Monday, January 23, 2006


Blumner: 'Anti-torture' bill comes with hidden thumbscrews

By Robyn Blumner
Tribune Media Services

With passage of the anti-torture McCain amendment over the vehement objections of the president, Congress congratulated itself for its high-minded morality. "We are Americans," Sen. John McCain, R-Ariz., proclaimed during the debate on the Senate floor, "and we hold ourselves to humane standards of treatment of people no matter how evil or terrible they may be."
Nice sentiment. If only it were true.
Bush appeared to be handing McCain a victory when he eventually acquiesced to the language barring the "cruel, inhuman, or degrading" treatment of anyone in U.S. custody. But it was a Br'er Rabbit protest. Bush was getting more than he was giving up. The protections against abuse that Congress gave with one hand it took back with the other. And Bush declared in an accompanying signing statement that he was planning to ignore it all anyway.
The swirl of press around passage of the Detainee Treatment Act of 2005 focused on the provision that protected prisoners from mistreatment and directed the military to abide by the interrogation techniques laid out in the Army Field Manual.
It appeared to be an affirmation of America's finest principles, what made this nation stand as a model of justice and humanity for more than 200 years. But the measure had numerous other provisions, nearly all of which stripped prisoners in Guantanamo of rights and protections. Congress grandly declared the end of cruel treatment, while more quietly making it impossible to assert that right.
Since the U.S. Supreme Court ruled in 2004 that prisoners at Guantanamo could get into court, at least 100 habeas corpus petitions have been filed by the 500 or so prisoners there, some of whom have been incarcerated for nearly four years. The suits charge everything from abusive treatment and conditions (such as beatings and years of solitary confinement with nothing but a Quran to read) to an insistence that they are being wrongly held and given no chance to prove it.
The administration has fiercely challenged the notion that these prisoners have any cognizable human rights, essentially telling the courts that the prisoners are at the utter mercy of the president.
Obviously worried about how such an unprincipled stance would fly, the administration pressed Congress to shield it. And with the help of Sens. Lindsey Graham, R-S.C., and Carl Levin, D-Mich., the administration got most of what it wanted.
The Graham-Levin amendment stripped the federal courts of jurisdiction to hear any claims of abusive treatment from Guantanamo detainees. These prisoners now may only go to court if they were handed a severe sentence by a military commission or if they want to challenge the process by which they
weredesignated an enemy combatant. (Not whether their imprisonment is justified but whether the military violated its own rules in determining their status.)
There is a current debate over whether the new law applies retroactively to the habeas petitions already filed by Guantanamo detainees. But the administration wasted no time in demanding that the courts dismiss the habeas cases now before them.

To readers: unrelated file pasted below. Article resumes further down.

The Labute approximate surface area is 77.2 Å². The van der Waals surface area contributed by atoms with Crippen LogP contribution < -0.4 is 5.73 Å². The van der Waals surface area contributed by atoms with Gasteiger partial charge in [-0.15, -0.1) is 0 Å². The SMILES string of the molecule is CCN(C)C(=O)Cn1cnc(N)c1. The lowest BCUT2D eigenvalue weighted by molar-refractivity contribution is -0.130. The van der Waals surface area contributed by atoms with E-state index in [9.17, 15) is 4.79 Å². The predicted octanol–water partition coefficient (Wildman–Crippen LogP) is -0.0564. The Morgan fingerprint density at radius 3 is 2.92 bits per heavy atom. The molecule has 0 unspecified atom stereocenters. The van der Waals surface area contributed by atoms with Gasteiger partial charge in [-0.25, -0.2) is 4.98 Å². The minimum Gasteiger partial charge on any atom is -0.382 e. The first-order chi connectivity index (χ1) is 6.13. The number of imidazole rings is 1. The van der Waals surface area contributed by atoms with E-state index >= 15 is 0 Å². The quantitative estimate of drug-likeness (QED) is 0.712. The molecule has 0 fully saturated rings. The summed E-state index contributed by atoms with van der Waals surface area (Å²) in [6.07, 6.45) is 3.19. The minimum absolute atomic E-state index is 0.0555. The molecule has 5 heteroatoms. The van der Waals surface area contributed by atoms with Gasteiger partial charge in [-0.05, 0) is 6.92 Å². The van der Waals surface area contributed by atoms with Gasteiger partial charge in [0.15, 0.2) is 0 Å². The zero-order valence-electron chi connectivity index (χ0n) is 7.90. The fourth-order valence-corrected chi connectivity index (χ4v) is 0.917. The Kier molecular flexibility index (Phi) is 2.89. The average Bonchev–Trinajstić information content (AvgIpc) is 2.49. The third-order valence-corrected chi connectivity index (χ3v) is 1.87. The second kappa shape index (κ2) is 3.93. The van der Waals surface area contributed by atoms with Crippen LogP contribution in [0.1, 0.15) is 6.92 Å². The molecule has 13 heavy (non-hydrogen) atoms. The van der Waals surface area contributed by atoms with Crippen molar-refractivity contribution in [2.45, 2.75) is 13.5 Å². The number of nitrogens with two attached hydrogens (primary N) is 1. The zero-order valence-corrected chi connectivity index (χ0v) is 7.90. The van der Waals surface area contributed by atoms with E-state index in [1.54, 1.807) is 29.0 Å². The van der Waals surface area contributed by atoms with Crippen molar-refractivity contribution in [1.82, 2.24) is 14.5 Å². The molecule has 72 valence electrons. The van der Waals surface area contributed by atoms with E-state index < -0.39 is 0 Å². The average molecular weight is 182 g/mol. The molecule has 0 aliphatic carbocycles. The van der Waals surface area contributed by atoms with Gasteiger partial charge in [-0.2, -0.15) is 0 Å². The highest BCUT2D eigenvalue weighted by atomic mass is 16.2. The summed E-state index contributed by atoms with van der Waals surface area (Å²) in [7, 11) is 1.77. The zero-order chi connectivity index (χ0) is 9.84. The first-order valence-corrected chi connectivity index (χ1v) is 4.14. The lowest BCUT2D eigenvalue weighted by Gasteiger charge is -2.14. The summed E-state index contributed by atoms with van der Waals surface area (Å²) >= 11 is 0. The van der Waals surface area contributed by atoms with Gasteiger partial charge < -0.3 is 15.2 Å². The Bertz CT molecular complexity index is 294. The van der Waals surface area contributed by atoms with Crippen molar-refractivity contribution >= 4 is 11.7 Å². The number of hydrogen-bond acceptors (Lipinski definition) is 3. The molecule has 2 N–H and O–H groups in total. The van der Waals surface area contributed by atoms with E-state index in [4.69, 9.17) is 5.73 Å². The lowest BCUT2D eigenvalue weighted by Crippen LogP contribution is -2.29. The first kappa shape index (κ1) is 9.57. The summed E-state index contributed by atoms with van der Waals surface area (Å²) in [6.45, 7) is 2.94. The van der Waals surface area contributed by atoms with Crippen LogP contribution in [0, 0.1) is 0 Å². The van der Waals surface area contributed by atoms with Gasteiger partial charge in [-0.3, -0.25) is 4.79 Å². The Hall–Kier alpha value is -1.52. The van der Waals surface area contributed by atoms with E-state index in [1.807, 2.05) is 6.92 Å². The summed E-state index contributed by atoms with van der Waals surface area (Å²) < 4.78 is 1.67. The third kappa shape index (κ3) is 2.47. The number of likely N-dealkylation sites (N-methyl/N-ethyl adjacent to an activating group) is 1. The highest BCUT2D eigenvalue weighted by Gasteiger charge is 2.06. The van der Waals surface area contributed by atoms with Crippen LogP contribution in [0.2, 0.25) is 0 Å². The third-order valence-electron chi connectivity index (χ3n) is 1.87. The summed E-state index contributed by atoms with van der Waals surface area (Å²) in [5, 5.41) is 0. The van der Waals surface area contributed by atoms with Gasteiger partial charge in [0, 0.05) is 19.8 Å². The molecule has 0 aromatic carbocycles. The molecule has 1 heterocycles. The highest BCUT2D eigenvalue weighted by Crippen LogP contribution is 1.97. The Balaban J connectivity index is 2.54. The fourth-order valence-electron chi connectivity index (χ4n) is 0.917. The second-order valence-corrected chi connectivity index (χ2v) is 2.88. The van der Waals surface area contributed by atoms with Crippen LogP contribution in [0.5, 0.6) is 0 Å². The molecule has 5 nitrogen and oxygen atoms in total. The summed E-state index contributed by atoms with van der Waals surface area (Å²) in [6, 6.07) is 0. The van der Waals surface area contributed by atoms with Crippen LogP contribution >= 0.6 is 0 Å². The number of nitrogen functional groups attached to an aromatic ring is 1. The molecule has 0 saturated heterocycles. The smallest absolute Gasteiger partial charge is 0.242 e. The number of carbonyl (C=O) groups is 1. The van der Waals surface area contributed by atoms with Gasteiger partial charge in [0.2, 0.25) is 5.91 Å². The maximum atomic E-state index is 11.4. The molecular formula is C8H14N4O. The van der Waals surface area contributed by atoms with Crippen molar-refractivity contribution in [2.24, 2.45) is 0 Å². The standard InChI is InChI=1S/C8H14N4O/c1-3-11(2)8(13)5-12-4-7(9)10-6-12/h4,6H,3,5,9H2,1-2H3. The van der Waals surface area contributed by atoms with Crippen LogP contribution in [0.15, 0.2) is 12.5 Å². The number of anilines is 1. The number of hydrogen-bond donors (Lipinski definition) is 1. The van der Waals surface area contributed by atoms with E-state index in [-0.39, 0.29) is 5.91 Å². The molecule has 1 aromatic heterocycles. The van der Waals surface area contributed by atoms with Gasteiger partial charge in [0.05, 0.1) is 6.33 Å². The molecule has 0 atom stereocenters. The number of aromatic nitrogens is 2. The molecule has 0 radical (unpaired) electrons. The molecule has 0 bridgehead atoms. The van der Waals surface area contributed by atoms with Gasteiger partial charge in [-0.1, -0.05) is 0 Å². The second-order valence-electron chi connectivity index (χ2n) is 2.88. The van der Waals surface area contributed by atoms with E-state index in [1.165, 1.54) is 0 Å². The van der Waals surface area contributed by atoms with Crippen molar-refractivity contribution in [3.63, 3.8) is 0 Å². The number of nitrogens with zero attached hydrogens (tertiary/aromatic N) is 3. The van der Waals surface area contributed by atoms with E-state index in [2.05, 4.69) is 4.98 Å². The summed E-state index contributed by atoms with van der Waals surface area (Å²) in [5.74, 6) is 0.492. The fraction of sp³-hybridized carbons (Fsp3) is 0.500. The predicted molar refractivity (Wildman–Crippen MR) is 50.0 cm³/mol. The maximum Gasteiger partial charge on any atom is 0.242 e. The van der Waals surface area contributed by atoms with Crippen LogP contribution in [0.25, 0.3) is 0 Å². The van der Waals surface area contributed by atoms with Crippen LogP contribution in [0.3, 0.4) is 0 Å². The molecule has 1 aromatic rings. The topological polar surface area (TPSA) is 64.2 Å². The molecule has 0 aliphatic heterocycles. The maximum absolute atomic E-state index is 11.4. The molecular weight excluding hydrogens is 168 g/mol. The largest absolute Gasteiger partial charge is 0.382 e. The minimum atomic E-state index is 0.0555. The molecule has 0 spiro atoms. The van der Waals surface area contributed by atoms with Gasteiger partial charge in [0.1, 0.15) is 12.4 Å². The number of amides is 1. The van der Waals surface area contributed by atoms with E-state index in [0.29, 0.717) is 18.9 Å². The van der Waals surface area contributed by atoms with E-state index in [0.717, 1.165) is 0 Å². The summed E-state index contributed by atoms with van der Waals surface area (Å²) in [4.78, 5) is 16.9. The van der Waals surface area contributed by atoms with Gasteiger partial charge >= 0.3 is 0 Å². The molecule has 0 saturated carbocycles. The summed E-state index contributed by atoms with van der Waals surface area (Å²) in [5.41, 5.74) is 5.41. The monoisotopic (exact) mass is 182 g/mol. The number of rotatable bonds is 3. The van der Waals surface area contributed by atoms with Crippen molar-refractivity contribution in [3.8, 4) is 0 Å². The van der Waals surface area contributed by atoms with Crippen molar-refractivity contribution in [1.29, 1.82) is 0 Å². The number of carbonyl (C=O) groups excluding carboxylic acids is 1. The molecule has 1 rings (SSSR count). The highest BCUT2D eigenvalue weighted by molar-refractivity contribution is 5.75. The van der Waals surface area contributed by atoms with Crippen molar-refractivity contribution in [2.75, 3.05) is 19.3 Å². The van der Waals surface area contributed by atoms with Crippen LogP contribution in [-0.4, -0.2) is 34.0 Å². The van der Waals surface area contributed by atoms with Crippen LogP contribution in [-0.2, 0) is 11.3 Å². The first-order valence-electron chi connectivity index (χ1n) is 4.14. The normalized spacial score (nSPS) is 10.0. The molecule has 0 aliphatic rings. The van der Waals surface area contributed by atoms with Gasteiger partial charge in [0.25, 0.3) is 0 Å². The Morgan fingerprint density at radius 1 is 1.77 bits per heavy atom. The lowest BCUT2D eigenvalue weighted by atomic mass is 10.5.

On top of all this, the act takes the unprecedented step of explicitly allowing the use of coerced statements as evidence. So while Congress has paid lip-service to a ban on torture, it has bounced those who claim they're a victim of torture out of court and then allowed testimony elicited from torture to be used in official proceedings.
Then there was that signing statement.
It wasn't well known until recently that Bush has been issuing his own interpretations of the bills he signs. Rather than veto the bills, which is his right, Bush has simply usurped Congress' authority and declared that the Executive Branch will ignore parts of the new laws - about 500 parts so far.
Accompanying the anti-torture bill, Bush issued a statement that he would construe it in a manner consistent with his power as commander-in-chief. In other words, if he felt the use of torture was needed for national security, it would be used despite the law.
At the same time, the Pentagon is promulgating new prisoner interrogation rules for the Army Field Manual. They are expected to be finalized and approved sometime next month and include a 10-page classified appendix. The current interrogation rules are public, effective and humane. They are the ones McCain referred to in his anti-torture bill. But the new rules, according to an official quoted in The New York Times, "(go) right up to the edge" of illegality.
"This is a stick in McCain's eye," said the official.
So what we have with the anti-torture bill is a whole lot of hoopla signifying nothing. Bush is determined to keep dragging us through the mud no matter what laws he has to break or manipulate into irrelevance, and Congress seems willing to go along. It's a disheartening, demoralizing disgrace all around.

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